The requirements for a career as a substance abuse counselor vary widely. In some cases, a high school diploma and on-the-job training may be sufficient. Other employers require a master's degree.
Substance abuse counselors use their knowledge and skills to help individuals during their recovery process from addictions or behavior problems. They usually work in group settings, although they can also conduct individual counseling sessions. The required training varies as each state has its own educational requirements for licensure. Some counselors receive on-the-job training and only need to possess a high school diploma and certification. Others must earn a certificate or an undergraduate or graduate degree. Counselors who pursue formal education receive hands-on training through a supervised internships, which are designed to meet state licensure or certification requirements.
|Required Education||Varies from high school diploma with on-the-job training to master's degree|
|Other Requirements||State licensure and/or certification|
|Projected Job Growth||22% from 2014-2024 for substance abuse and behavioral disorder counselors*|
|Median Salary (2015)||$39,980 annually for substance abuse and behavioral disorder counselors*|
Source: *U.S. Bureau of Labor Statistics
Substance Abuse Counselor Education Information
Individuals interested in becoming substance abuse counselors are urged to check their state's licensure requirements, since educational prerequisites vary greatly by state. According to the U.S. Bureau of Labor Statistics (www.bls.gov), some states require students only complete a high school diploma and obtain certification to become licensed substance abuse counselors. Other states require a master's degree.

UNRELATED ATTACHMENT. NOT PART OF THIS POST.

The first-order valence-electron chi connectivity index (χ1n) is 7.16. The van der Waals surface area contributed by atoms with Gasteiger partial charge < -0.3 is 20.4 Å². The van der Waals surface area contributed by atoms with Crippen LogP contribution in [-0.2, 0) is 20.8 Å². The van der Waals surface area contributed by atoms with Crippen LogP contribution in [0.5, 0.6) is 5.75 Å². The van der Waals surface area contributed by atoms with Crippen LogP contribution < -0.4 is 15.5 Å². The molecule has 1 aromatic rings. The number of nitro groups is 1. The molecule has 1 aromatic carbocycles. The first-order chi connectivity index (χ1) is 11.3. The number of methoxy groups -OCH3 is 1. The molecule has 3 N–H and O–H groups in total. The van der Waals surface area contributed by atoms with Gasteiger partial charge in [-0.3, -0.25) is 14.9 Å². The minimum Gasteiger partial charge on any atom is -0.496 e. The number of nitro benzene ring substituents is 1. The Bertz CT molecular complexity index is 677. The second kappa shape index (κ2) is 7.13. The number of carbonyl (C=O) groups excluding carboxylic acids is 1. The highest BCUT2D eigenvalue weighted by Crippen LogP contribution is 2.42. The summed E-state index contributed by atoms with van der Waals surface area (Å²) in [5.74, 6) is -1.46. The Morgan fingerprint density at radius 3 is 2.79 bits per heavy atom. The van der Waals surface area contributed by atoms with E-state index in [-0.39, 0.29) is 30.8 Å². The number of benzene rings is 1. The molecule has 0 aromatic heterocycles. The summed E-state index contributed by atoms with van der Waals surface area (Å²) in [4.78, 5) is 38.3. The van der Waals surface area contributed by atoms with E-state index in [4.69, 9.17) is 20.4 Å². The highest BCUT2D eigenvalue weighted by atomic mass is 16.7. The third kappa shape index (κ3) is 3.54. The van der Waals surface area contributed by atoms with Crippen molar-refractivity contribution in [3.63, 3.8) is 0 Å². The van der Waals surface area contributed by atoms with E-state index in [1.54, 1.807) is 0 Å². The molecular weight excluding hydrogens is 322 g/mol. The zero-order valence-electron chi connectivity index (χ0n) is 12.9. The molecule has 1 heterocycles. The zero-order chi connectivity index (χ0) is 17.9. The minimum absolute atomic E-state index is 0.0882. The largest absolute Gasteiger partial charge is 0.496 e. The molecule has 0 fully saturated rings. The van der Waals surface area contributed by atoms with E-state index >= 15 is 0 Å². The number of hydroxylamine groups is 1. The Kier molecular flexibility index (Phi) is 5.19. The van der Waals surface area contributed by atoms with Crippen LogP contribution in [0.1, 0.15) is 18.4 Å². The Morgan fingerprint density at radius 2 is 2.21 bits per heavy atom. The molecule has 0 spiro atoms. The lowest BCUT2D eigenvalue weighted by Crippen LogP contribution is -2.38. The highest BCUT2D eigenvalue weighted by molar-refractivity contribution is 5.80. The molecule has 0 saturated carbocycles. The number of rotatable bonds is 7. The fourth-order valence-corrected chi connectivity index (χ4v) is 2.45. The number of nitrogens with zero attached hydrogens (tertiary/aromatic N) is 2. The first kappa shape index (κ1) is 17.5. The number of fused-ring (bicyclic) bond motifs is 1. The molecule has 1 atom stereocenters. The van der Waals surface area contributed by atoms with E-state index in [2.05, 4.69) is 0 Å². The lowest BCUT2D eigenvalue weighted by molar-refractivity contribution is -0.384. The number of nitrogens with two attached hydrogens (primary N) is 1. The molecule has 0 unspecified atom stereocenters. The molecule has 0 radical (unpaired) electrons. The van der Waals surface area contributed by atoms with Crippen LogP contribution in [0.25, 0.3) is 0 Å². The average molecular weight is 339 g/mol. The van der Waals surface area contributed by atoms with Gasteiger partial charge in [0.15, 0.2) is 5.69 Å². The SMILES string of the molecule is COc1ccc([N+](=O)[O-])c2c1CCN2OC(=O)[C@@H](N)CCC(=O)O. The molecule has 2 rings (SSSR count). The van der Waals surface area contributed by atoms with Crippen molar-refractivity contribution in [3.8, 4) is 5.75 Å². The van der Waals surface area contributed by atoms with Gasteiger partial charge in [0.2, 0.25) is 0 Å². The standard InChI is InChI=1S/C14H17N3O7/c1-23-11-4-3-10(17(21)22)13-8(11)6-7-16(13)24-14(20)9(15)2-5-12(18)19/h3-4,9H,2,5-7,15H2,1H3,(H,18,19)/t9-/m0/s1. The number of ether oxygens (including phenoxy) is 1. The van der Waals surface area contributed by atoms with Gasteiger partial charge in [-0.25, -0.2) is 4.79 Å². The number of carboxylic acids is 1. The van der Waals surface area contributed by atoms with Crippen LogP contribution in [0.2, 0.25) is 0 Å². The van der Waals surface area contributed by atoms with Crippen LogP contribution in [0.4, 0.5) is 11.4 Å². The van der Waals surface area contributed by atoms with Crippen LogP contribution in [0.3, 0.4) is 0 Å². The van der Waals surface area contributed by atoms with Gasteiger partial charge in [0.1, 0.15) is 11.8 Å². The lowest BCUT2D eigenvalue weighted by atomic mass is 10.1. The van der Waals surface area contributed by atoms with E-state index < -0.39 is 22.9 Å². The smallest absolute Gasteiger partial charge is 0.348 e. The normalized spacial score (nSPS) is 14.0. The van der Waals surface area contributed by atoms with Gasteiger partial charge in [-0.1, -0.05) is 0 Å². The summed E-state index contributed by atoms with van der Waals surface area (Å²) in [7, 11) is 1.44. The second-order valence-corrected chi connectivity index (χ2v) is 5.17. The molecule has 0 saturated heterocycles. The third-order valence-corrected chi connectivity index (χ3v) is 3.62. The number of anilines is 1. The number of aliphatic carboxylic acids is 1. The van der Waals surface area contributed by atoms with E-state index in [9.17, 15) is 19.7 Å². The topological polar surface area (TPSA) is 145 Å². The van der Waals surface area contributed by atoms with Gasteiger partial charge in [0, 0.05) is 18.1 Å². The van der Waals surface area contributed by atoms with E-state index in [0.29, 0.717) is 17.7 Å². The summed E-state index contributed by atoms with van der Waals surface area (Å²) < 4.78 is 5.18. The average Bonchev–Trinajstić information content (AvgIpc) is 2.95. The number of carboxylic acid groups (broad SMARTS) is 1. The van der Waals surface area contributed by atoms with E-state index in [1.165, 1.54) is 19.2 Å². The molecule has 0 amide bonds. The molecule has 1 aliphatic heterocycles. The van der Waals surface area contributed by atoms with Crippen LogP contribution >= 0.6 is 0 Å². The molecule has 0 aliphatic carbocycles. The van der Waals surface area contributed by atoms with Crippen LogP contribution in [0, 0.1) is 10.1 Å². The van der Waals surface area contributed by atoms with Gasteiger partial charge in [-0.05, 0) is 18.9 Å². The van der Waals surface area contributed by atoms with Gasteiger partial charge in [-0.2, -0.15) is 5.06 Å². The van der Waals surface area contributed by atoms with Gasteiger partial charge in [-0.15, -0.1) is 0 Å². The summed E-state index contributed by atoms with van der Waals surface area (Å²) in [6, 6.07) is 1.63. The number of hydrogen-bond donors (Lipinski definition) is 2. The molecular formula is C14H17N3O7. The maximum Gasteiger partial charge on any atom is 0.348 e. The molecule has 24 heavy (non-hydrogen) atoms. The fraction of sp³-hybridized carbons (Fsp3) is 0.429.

Students entering an educational program in substance abuse counseling must have graduated from high school or earned their GED prior to enrollment. Programs can lead to a certificate or degree ranging from associate's to master's. All students should have a desire to help people and their families through the recovery process. Additional prerequisites might be necessary depending on the degree level being pursued.
Prospective substance abuse counselors enrolled in a formal program study topics including patient assessment, treatment planning, group counseling techniques, individual counseling, crisis intervention and case management skills. Additional subjects of study might include interviewing techniques, families and the addiction process, drugs and society, types of substance abuse, crime and drugs, professional ethics and addictive behaviors.
Students generally need to complete a number of supervised internship hours to complete a substance abuse or addiction counseling program. Some substance abuse counselor programs require up to 460 hours of supervised training under a qualified clinical supervisor or certified mental health professional. Some of these experiences are paid internships, and some are meant to fulfill specific state certification or licensure requirements. Most programs require around 100-150 hours of internship experience to fulfill training requirements. Many schools offer job placement services to graduates of substance abuse counseling programs.
The BLS expects that job growth for substance abuse counselors between 2014-2024 will increase by 22%, which is much faster than average compared to all occupations. In 2015, junior colleges offered the highest salaries to substance abuse counselors, paying a mean salary of $72,520.